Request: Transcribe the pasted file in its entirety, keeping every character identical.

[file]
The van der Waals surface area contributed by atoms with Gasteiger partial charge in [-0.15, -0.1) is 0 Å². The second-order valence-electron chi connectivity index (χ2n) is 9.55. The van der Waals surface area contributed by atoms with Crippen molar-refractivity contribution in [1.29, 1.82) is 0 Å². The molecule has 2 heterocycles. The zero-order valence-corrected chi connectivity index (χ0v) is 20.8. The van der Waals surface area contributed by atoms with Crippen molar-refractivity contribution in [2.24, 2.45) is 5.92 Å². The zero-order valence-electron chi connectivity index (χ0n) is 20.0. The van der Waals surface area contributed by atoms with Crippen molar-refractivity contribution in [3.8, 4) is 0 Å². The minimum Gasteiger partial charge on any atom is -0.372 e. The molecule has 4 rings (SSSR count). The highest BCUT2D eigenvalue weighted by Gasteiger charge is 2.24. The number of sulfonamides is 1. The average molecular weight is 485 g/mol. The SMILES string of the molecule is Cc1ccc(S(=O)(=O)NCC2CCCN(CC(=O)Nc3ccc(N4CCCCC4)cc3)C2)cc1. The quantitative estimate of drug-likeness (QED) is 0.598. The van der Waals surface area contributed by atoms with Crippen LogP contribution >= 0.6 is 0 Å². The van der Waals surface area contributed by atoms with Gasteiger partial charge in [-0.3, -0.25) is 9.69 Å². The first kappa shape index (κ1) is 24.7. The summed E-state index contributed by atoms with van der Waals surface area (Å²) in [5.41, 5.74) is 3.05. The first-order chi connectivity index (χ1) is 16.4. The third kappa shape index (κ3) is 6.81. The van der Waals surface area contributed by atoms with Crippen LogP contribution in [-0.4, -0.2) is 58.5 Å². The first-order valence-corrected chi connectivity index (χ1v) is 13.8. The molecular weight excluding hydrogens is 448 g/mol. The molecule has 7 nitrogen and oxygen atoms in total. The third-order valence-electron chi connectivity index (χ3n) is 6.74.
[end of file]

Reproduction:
The van der Waals surface area contributed by atoms with Gasteiger partial charge in [-0.15, -0.1) is 0 Å². The second-order valence-electron chi connectivity index (χ2n) is 9.55. The van der Waals surface area contributed by atoms with Crippen molar-refractivity contribution in [1.29, 1.82) is 0 Å². The molecule has 2 heterocycles. The zero-order valence-corrected chi connectivity index (χ0v) is 20.8. The van der Waals surface area contributed by atoms with Crippen molar-refractivity contribution in [2.24, 2.45) is 5.92 Å². The zero-order valence-electron chi connectivity index (χ0n) is 20.0. The van der Waals surface area contributed by atoms with Crippen molar-refractivity contribution in [3.8, 4) is 0 Å². The minimum Gasteiger partial charge on any atom is -0.372 e. The molecule has 4 rings (SSSR count). The highest BCUT2D eigenvalue weighted by Gasteiger charge is 2.24. The number of sulfonamides is 1. The average molecular weight is 485 g/mol. The SMILES string of the molecule is Cc1ccc(S(=O)(=O)NCC2CCCN(CC(=O)Nc3ccc(N4CCCCC4)cc3)C2)cc1. The quantitative estimate of drug-likeness (QED) is 0.598. The van der Waals surface area contributed by atoms with Crippen LogP contribution >= 0.6 is 0 Å². The van der Waals surface area contributed by atoms with Gasteiger partial charge in [-0.3, -0.25) is 9.69 Å². The first kappa shape index (κ1) is 24.7. The summed E-state index contributed by atoms with van der Waals surface area (Å²) in [5.41, 5.74) is 3.05. The first-order chi connectivity index (χ1) is 16.4. The third kappa shape index (κ3) is 6.81. The van der Waals surface area contributed by atoms with Crippen LogP contribution in [-0.4, -0.2) is 58.5 Å². The first-order valence-corrected chi connectivity index (χ1v) is 13.8. The molecular weight excluding hydrogens is 448 g/mol. The molecule has 7 nitrogen and oxygen atoms in total. The third-order valence-electron chi connectivity index (χ3n) is 6.74.